8.4 Environmental influence on production 504
8.4.1 Scope for growth and growth efficiency 504
8.4.2 Growth of shell and somatic tissue 506
8.4.3 Reproductive effort 509
8.5 Reproductive value and cost 511
8.5.1 Residual reproductive value 511
8.5.2 Reproductive cost 512
8.6 Population production 514
Acknowledgments 516
References 516

Chapter 9. Nutrition in Pectinids
Ana Farías and Iker Uriarte

9.1 Introduction 521
9.2 Pectinid feeding 521
9.3 Nutritional requirements during reproductive conditioning 528
9.4 Nutritional requirements of the larvae 529
9.5 Post-metamorphic nutritional requirements 533
9.6 Summary 536
References 536

Chapter 10. Genetics
Andy Beaumont

10.1 Introduction 543
10.2 Chromosomal genetics and ploidy manipulation 544
10.2.1 Chromosome numbers and karyotypes 544
10.2.2 Ploidy manipulation 548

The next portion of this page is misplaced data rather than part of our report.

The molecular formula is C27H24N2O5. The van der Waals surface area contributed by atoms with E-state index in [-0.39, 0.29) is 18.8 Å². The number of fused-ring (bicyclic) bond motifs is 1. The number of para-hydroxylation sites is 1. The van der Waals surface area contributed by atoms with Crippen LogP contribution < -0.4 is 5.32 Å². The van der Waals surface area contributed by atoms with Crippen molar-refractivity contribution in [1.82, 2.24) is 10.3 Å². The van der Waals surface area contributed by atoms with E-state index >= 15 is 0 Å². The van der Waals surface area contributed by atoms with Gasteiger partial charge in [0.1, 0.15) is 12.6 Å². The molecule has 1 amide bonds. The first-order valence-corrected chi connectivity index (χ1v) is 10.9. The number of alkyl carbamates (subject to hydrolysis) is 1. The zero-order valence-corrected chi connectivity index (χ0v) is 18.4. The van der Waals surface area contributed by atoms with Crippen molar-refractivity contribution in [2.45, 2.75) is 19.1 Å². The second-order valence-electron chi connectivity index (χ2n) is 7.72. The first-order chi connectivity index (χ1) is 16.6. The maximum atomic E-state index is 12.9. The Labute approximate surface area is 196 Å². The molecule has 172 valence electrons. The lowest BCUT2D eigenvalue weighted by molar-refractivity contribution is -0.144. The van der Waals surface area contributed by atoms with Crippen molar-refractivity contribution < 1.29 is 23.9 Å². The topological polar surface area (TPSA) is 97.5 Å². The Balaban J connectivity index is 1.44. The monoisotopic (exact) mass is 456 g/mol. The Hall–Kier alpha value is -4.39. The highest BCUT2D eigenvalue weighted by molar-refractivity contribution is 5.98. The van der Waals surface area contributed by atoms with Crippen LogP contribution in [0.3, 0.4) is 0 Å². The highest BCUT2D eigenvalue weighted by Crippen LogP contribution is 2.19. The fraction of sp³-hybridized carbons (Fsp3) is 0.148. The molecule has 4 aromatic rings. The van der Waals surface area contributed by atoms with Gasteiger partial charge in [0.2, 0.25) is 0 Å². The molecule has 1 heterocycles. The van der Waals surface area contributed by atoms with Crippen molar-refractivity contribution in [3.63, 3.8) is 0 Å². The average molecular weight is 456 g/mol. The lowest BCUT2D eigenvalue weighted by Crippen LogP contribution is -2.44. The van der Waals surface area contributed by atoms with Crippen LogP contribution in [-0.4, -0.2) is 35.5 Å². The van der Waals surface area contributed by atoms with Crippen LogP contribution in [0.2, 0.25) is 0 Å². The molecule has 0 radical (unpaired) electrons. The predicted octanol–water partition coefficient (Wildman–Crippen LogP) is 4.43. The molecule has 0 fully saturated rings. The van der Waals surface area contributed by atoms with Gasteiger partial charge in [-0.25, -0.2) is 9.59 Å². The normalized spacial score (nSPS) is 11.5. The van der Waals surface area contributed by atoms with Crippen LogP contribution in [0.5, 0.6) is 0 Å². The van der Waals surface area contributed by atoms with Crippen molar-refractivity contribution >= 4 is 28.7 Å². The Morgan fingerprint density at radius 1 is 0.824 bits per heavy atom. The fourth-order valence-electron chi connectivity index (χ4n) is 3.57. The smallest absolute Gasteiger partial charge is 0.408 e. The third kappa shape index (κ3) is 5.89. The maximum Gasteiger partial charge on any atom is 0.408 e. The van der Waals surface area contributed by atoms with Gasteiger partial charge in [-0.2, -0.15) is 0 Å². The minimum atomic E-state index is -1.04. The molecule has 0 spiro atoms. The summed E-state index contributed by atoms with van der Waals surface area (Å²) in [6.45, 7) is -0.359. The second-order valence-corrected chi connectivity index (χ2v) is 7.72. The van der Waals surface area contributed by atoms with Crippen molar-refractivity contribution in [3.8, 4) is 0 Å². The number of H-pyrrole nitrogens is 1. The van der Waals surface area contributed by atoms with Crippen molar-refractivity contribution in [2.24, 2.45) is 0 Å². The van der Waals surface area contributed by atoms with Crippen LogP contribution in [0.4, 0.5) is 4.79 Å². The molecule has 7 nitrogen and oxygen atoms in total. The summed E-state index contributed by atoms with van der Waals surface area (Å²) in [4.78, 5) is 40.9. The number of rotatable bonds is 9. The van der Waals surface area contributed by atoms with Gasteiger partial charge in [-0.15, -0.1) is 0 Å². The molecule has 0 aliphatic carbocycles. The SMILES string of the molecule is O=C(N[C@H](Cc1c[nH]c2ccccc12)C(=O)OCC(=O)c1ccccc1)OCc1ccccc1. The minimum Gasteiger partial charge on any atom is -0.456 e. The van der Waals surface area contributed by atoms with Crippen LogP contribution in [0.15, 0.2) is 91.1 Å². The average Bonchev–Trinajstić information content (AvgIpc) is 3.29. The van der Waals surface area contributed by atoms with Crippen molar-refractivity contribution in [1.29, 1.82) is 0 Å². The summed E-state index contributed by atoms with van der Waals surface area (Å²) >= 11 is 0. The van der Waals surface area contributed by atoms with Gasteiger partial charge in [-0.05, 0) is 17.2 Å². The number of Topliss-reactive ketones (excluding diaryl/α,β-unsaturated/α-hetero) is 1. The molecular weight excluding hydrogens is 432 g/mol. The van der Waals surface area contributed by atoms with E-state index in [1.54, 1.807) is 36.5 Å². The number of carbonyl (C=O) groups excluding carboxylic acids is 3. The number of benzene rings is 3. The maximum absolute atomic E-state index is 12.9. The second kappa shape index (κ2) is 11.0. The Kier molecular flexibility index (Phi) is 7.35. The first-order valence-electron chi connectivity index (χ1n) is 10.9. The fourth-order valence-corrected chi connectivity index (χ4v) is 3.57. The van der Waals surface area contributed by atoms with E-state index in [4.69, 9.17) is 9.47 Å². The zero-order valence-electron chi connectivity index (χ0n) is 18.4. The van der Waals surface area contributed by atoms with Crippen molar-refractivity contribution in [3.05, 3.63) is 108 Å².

10.3 Genetic markers and population genetics 550
10.3.1 Genetic markers 550
10.3.1.1 Allozymes 551
10.3.1.2 DNA methods 551
10.3.1.3 DNA based markers 552
10.3.1.3.1 Restriction fragment length polymorphism (RFLP) 552
10.3.1.3.2 Random amplified polymorhic DNA (RAPDs) 552
10.3.1.3.3 Microsatellites 553
10.3.1.3.4 Amplified fragment length polymorphism (AFLP) 553
10.3.1.4 Mitochondrial DNA in scallops 554
10.3.1.5 Types of data produced by different markers 555
10.3.1.6 Analysis of data 555
10.3.2 Overall genetic variation 557
10.3.3 Genetic differentiation of populations 559
10.3.3.1 Placopecten magellanicus 559
10.3.3.2 Patinopecten (= Mizuhopecten) yessoensis 561
10.3.3.3 Pecten maximus 562
10.3.3.4 Aequipecten opercularis 563
10.3.3.5 Chlamys islandica 564
10.3.3.6 Chlamys farreri 565
10.3.3.7 Mimachlamys varia 565
10.3.3.8 Euvola (Pecten) ziczac 565
10.3.3.9 Argopecten gibbus 565
10.3.3.10 The Argopecten irradians species complex 566
10.3.4 Genetic differences at species level and above 567
10.3.5 Heterozygote deficiency 568
10.3.6 Heterozygosity and growth 571
10.4 Quantitative genetics 575
10.4.1 Heritability and artificial selection 575
10.4.2 Inbreeding and hybridisation 577
10.5 Genome mapping and gene sequences 579
10.6 Conclusion 580